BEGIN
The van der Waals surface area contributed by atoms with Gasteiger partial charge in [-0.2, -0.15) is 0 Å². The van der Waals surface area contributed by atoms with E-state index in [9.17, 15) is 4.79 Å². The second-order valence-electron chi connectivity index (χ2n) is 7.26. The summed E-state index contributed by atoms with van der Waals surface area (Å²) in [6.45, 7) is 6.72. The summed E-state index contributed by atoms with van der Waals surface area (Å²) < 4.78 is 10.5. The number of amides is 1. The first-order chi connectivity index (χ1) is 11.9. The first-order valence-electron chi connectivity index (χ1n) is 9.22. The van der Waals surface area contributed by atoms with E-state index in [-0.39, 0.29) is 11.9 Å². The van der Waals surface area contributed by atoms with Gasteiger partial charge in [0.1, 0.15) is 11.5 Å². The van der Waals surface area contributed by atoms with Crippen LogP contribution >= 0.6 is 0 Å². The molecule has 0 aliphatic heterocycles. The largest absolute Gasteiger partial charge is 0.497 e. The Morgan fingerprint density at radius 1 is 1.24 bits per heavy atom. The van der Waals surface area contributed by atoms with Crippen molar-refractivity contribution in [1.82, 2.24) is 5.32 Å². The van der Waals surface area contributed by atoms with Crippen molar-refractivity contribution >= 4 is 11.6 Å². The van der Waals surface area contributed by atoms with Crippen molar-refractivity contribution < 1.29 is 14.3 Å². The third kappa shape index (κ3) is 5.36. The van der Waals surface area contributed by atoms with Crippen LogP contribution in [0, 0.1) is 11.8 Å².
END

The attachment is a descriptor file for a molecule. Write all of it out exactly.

The van der Waals surface area contributed by atoms with Gasteiger partial charge in [-0.2, -0.15) is 0 Å². The van der Waals surface area contributed by atoms with E-state index in [9.17, 15) is 4.79 Å². The second-order valence-electron chi connectivity index (χ2n) is 7.26. The summed E-state index contributed by atoms with van der Waals surface area (Å²) in [6.45, 7) is 6.72. The summed E-state index contributed by atoms with van der Waals surface area (Å²) < 4.78 is 10.5. The number of amides is 1. The first-order chi connectivity index (χ1) is 11.9. The first-order valence-electron chi connectivity index (χ1n) is 9.22. The van der Waals surface area contributed by atoms with E-state index in [-0.39, 0.29) is 11.9 Å². The van der Waals surface area contributed by atoms with Gasteiger partial charge in [0.1, 0.15) is 11.5 Å². The van der Waals surface area contributed by atoms with Crippen LogP contribution >= 0.6 is 0 Å². The molecule has 0 aliphatic heterocycles. The largest absolute Gasteiger partial charge is 0.497 e. The Morgan fingerprint density at radius 1 is 1.24 bits per heavy atom. The van der Waals surface area contributed by atoms with Crippen molar-refractivity contribution in [1.82, 2.24) is 5.32 Å². The van der Waals surface area contributed by atoms with Crippen molar-refractivity contribution >= 4 is 11.6 Å². The van der Waals surface area contributed by atoms with Crippen molar-refractivity contribution < 1.29 is 14.3 Å². The third kappa shape index (κ3) is 5.36. The van der Waals surface area contributed by atoms with Crippen LogP contribution in [0, 0.1) is 11.8 Å².